On 04/15/2013 08:15 PM, Junio C Hamano wrote: > Thomas Ackermann <th.ac...@arcor.de> writes: > >> Use "SHA-1" instead of "SHA1" whenever we talk about the hash function. >> When used as a programming symbol, we keep "SHA1". >> >> Signed-off-by: Thomas Ackermann <th.ac...@arcor.de> >> --- > > Thanks. Will queue as-is for now, but I wonder if we want to fix > them to more official "object name", if we are going to the trouble > of fixing all of these. It depends on how many places already > correctly spell SHA-1, I guess.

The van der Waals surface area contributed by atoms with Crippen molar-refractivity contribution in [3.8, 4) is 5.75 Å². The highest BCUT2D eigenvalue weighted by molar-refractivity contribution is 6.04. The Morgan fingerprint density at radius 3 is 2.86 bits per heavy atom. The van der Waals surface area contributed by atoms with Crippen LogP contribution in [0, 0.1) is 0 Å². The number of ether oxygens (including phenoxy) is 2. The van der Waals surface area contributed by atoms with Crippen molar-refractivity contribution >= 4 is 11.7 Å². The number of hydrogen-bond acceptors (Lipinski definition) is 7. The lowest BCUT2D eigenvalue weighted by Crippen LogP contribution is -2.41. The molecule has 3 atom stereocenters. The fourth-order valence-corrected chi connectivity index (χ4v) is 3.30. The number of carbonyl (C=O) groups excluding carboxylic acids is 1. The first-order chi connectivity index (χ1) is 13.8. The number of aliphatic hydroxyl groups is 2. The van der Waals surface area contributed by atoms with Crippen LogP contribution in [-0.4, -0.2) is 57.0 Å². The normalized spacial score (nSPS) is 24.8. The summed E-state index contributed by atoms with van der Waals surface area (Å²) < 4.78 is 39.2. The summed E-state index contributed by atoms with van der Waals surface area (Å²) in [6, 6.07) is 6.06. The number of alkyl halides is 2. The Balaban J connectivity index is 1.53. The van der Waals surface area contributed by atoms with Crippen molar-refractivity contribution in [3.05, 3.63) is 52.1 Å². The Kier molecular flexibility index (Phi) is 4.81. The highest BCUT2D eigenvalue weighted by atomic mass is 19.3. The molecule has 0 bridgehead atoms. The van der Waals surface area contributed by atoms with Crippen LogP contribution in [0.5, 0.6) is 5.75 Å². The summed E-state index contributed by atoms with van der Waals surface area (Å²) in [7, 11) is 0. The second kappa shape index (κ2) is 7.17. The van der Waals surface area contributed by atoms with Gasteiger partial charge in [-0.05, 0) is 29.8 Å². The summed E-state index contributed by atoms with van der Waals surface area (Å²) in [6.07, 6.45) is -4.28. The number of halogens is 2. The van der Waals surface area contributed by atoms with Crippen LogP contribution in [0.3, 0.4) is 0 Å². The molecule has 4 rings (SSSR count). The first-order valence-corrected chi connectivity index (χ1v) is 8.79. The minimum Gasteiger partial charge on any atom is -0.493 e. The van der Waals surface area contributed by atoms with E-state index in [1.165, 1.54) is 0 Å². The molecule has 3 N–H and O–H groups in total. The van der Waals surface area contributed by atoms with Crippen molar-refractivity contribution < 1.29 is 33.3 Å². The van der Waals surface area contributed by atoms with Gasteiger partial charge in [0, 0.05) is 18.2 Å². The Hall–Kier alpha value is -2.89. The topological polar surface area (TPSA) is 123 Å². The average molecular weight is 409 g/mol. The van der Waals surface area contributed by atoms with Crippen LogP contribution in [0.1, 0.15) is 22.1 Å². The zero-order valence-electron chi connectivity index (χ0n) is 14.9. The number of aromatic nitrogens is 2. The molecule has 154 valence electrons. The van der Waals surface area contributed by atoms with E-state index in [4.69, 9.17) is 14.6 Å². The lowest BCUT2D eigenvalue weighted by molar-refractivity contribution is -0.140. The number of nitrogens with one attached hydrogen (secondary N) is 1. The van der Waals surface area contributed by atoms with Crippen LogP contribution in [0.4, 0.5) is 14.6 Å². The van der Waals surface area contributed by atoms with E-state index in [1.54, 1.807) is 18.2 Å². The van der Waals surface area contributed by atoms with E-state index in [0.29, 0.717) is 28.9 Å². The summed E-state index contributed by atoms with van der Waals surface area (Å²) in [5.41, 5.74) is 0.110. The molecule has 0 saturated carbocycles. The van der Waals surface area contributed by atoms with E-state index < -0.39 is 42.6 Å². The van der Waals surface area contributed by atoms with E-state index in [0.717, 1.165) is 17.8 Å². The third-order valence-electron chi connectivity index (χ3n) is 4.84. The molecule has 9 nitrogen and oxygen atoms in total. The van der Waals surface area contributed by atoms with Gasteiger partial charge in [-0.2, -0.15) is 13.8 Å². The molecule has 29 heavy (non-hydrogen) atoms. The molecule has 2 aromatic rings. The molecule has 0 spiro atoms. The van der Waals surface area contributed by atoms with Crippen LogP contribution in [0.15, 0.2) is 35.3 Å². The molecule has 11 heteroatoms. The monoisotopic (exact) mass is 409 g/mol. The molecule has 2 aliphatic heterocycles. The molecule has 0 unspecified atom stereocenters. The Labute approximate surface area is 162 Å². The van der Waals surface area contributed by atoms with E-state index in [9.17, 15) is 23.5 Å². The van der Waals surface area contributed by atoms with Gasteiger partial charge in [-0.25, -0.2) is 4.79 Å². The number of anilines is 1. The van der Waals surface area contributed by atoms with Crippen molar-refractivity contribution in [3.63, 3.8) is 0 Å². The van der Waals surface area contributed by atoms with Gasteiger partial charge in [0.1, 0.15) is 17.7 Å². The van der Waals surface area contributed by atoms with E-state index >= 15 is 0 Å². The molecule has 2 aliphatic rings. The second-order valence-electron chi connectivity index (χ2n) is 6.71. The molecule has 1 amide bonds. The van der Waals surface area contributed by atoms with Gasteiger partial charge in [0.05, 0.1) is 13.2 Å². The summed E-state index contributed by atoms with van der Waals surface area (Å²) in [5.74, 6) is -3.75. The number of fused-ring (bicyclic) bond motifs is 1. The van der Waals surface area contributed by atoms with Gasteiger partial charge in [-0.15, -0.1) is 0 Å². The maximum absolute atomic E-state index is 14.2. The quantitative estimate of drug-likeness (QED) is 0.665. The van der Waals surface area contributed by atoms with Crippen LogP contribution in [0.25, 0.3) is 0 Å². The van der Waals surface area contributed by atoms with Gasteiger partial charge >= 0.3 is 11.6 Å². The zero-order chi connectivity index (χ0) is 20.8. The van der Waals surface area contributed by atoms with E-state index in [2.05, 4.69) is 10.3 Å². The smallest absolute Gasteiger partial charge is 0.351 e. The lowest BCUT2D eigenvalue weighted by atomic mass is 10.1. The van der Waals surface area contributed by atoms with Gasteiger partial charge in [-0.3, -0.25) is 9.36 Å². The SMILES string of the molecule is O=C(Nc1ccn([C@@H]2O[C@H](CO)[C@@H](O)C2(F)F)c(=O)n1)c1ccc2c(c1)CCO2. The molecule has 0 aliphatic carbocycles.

I like the idea of making the Git documentation (and the source code) more algorithm-agnostic. But personally, I think "object name" is a bad generic term for describing object hashes. The word "name" suggests a moniker that was intentionally given to the object. I suppose that this is a big reason that the term "SHA-1" is used so frequently rather than "object name"--because it is transparently obvious that an "SHA-1" is a hash as opposed to, say, a filename. In my opinion, rather than expand the use of the term "object name", we should pick a better official term that makes it more obvious what we are talking about, like "object hash". While we are at it, if being more algorithm-agnostic is considered a worthy goal, maybe it would be helpful to establish a source code naming convention to be used in new code in favor of "sha1"; for example, ohash = hash of an object of unknown type chash = hash of a commit object etc. Obviously I'm not suggesting that Git should transition away from using SHA-1s, just that the choice of hashing algorithm need not be quite so explicit in source code that doesn't really need to care. On a related topic, I find it shocking how often the hard-coded constants "20", "40", and "41" appear in git source code: $ git grep -e '\<20\>' -- '*.c' '*.h' '*.sh' '*.perl' | wc -l 689 $ git grep -e '\<4\>' -- '*.c' '*.h' '*.sh' '*.perl' | wc -l 339 The vast majority of these have to do with the length of a SHA-1 hash. I think it would aid source-code readability if there were named constants for the lengths of object hashes in binary and hex format. Michael -- Michael Haggerty mhag...@alum.mit.edu http://softwareswirl.blogspot.com/ -- To unsubscribe from this list: send the line "unsubscribe git" in the body of a message to majord...@vger.kernel.org More majordomo info at http://vger.kernel.org/majordomo-info.html